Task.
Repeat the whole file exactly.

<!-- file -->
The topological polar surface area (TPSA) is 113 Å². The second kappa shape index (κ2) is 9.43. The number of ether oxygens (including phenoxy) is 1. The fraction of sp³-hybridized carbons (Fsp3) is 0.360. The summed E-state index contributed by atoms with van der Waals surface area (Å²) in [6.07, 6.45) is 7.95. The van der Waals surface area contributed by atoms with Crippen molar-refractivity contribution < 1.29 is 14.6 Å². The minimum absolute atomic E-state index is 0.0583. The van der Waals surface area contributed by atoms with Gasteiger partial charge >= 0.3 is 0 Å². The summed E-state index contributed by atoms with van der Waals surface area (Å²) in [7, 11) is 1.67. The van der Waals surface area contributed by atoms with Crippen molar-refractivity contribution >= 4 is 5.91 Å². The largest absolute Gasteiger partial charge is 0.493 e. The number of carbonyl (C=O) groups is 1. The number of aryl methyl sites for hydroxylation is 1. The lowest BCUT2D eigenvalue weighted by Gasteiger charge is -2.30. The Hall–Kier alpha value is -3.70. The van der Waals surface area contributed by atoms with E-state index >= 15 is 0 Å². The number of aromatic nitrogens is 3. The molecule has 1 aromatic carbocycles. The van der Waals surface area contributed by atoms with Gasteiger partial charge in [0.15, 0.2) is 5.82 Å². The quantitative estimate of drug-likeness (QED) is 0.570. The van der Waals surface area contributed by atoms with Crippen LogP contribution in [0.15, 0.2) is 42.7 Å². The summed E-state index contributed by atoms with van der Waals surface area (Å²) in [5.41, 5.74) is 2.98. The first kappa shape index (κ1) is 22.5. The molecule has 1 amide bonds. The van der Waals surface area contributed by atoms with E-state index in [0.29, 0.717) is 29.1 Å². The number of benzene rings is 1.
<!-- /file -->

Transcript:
The topological polar surface area (TPSA) is 113 Å². The second kappa shape index (κ2) is 9.43. The number of ether oxygens (including phenoxy) is 1. The fraction of sp³-hybridized carbons (Fsp3) is 0.360. The summed E-state index contributed by atoms with van der Waals surface area (Å²) in [6.07, 6.45) is 7.95. The van der Waals surface area contributed by atoms with Crippen molar-refractivity contribution < 1.29 is 14.6 Å². The minimum absolute atomic E-state index is 0.0583. The van der Waals surface area contributed by atoms with Gasteiger partial charge >= 0.3 is 0 Å². The summed E-state index contributed by atoms with van der Waals surface area (Å²) in [7, 11) is 1.67. The van der Waals surface area contributed by atoms with Crippen molar-refractivity contribution >= 4 is 5.91 Å². The largest absolute Gasteiger partial charge is 0.493 e. The number of carbonyl (C=O) groups is 1. The number of aryl methyl sites for hydroxylation is 1. The lowest BCUT2D eigenvalue weighted by Gasteiger charge is -2.30. The Hall–Kier alpha value is -3.70. The van der Waals surface area contributed by atoms with E-state index >= 15 is 0 Å². The number of aromatic nitrogens is 3. The molecule has 1 aromatic carbocycles. The van der Waals surface area contributed by atoms with Gasteiger partial charge in [0.15, 0.2) is 5.82 Å². The quantitative estimate of drug-likeness (QED) is 0.570. The van der Waals surface area contributed by atoms with Crippen LogP contribution in [0.15, 0.2) is 42.7 Å². The summed E-state index contributed by atoms with van der Waals surface area (Å²) in [5.41, 5.74) is 2.98. The first kappa shape index (κ1) is 22.5. The molecule has 1 amide bonds. The van der Waals surface area contributed by atoms with E-state index in [0.29, 0.717) is 29.1 Å². The number of benzene rings is 1.